How To Install A Sump Pump

Oct 04 2021
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Most of you know that I ran all of the plumbing for this home after I gutted it back in 2014. Though plumbing is pretty basic (water runs downhill we all know that lol) I also really hate it. I much preferred running the electrical over running all the drain, vent and water lines for this home. The sump pump in the basement was a HUGE stresser for me. I had never installed one before and I over thought myself into almost a panic about it. But, just like this article this sump pumps are not complicated and it was amazingly easy when I finally went to install ours!

November in northern Minnesota and two sinks installed in the basement

Any homeowner knows the dread of the possibility of basement flooding. It is an unavoidable reality that, because of its depth, the basement is always susceptible to water damage. Even when your basement is not flooding, you may find that underground moisture causes issues.

This is where a sump pump comes in. Sump pumps are not complicated devices. They do a simple yet crucial job. They collect floodwater and pump it away from the foundations of your home.

A sump pump can make a huge difference to the maintenance of your basement. The good news is that you don’t need to hire experts to install it. You can DIY one that operates perfectly.

Here is how to install a sump pump in your basement.

What Tools Do I Need?

You are going to need the following tools to install your sump pump:

  • Submersible pump
  • Hose or PVC pipe
  • Filter fabric
  • Electric drill or driver
  • Weatherproof caulk
  • Sledgehammer
  • Check valve
  • Gravel
  • Concrete mix
  • Hole-saw drill bit

While you may be tempted to get started and work things out as you go, it is advised that you get all your tools in order first. This will save you time and trouble, and you won’t be left with a half-job that is susceptible to problems.

Here is how to install a sump pump.

Step 1: Choose a spot

Where do you install it? Your sump pump should be installed at the lowest point of your basement. You have probably noticed moisture accumulating here during rainy seasons. In this spot, you will dig a hole large enough for it to sit in. Its top should sit flush with the floor.

The difficulty level of this step depends on what your basement floor is made of. If it is concrete, you will have to use a sledgehammer or jackhammer. Make sure you understand how to use these powerful tools and don’t take a trial-and-error approach.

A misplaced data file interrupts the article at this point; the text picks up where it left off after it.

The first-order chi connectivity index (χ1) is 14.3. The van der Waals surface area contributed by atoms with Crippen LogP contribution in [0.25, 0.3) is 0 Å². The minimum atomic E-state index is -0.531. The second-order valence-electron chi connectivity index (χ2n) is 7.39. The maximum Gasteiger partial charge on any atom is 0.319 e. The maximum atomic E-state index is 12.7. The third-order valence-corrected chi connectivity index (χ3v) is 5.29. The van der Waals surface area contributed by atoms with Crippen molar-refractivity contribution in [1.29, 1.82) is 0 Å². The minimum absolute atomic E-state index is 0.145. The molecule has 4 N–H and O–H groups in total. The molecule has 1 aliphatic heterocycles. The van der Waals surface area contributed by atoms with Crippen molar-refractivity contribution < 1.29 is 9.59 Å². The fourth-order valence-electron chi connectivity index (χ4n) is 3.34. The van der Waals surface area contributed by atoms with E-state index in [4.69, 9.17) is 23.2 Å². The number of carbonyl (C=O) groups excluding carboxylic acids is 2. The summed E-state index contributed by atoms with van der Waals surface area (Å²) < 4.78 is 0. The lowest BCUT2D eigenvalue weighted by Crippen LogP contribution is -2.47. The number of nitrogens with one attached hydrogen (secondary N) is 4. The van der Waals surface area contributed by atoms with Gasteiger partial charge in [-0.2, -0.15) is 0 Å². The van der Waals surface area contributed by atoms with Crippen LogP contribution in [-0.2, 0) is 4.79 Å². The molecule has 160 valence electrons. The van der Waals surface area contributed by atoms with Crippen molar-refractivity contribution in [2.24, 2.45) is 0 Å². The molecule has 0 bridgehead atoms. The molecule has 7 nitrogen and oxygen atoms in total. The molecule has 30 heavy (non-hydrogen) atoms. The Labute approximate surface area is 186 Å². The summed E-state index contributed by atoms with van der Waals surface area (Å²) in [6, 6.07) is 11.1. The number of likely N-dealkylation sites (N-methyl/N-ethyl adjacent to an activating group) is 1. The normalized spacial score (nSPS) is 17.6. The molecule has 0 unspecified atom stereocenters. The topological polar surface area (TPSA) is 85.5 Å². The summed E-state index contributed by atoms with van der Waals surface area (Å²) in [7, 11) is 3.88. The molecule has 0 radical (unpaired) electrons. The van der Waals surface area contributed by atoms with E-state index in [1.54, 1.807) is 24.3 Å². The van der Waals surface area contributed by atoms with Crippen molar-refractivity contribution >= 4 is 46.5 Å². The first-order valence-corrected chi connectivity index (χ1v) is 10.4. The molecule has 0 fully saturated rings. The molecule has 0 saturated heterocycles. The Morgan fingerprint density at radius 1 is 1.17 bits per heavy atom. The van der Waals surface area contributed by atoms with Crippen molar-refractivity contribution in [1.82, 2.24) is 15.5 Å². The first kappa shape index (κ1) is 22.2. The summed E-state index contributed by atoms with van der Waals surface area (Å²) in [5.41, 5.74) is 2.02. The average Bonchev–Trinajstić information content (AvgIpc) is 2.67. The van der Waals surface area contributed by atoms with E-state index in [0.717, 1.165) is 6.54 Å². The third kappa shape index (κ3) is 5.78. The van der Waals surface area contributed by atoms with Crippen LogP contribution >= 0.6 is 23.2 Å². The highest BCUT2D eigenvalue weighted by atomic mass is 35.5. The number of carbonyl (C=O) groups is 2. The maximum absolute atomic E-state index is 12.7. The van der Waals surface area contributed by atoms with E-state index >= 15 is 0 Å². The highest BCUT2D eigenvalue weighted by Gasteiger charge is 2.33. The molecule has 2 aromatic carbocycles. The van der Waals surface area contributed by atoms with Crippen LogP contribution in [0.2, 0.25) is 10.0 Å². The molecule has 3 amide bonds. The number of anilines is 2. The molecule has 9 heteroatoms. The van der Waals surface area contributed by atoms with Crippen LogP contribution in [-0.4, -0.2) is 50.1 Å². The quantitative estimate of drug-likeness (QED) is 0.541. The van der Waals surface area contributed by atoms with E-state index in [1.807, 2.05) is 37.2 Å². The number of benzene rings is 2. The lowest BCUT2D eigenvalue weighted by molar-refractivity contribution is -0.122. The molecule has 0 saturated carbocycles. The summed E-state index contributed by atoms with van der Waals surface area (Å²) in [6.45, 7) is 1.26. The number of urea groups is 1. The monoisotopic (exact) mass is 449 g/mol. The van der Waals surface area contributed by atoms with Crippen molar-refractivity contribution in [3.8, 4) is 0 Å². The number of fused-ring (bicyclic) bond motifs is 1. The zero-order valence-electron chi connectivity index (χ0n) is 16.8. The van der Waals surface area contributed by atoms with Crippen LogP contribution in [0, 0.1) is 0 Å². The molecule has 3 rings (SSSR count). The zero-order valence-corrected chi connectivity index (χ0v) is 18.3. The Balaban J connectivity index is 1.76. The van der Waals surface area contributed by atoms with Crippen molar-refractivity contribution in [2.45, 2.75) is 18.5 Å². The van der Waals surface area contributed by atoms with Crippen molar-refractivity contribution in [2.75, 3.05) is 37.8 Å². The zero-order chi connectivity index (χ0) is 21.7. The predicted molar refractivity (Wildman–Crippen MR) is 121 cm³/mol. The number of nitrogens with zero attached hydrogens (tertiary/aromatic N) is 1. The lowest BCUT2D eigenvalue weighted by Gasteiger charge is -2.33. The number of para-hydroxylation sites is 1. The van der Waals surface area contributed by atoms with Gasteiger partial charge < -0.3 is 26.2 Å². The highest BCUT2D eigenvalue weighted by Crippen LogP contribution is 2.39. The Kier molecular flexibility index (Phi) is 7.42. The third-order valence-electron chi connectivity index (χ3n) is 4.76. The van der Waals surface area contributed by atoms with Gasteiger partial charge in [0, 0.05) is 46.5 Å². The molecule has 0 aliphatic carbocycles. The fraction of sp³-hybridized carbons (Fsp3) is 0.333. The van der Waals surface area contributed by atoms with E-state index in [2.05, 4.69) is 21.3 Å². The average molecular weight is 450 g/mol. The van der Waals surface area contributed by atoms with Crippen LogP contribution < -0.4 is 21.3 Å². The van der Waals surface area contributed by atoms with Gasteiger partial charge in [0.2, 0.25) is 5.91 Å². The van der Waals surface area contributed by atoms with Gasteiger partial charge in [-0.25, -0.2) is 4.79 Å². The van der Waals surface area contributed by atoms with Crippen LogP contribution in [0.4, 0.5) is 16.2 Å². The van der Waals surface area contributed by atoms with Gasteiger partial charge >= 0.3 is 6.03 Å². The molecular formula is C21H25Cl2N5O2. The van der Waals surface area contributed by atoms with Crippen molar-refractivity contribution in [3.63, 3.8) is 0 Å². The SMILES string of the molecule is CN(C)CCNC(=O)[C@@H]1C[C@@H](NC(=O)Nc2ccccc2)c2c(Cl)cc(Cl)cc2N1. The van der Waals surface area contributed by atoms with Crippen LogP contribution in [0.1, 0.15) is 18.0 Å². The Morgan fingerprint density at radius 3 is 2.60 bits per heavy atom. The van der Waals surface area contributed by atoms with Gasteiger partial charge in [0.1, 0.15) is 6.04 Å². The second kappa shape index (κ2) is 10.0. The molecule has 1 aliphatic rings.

Step 2: Place the pump in the hole

Wrap your filter fabric around the exterior of the basin of your sump pump. This will prevent it from getting clogged. Then, sit your sump pump into the hole and fill some of the space around the bottom with dirt.

Step 3: Test the float valve

The float valve is one of the most important components of the sump pump. This valve, which rises with the water levels, causes the pump to turn on when necessary. Test the float valve before going any further, so that you don’t have to undo any of the following steps.

Step 4: Run the hose or pipe to the check valve

The check valve is as important, as it channels the water in the right direction – away from the sump only. Run a hose or pipe to the exterior of your house. Make a hole in the wall large enough to accommodate the pipe. You can use a drill or driver fitted with a hole-saw bit.

Use the caulk to fill gaps around the pipe once you have run it through the hole.

Step 5: Test your pump

This is where you experience the fruits of your labor. Plug the pump in, but before you close the hole over, test it out. You can fill the basin with water manually. It should automatically turn on when the float valve rises and the water should pump right out through the hose.

Step 6: Finishing touches

Now that you know your sump pump works, it is time for you to close the hole around the sump pump. You may need concrete to do so. Mix a small batch and conceal everything except for the lid of the sump pump.

A sump pump is one of those things that you want to think about as little as possible. Once it is installed, it should do all the work for you. Instead of a flooded basement or a buildup of water, your basement will remain as dry as possible.

Step 7: Sump pump insurance

Finally, you should add sump pump insurance as backup. Regular homeowners insurance does not cover water damage that occurs due to sump pump issues. While you will have installed it as best you can, issues are always possible because the weather is unpredictable. A massive storm could cause your sump pump to malfunction, leading to serious water damage.

Water backup coverage fills in the gaps. It does not cover flooding due to natural causes – as that is covered by FEMA flooding insurance. Rather, it covers any damage caused by your sump pump, sewer, or a drain backing up.

As long as you take the time necessary to install your sump pump according to the above steps, you should be able to rest easy. That said, accidents happen, and having the right insurance as backup cover can save you a lot of money.

Most of you know that I ran all of the plumbing for this home after I gutted it back in 2014. Though plumbing is pretty basic (cra

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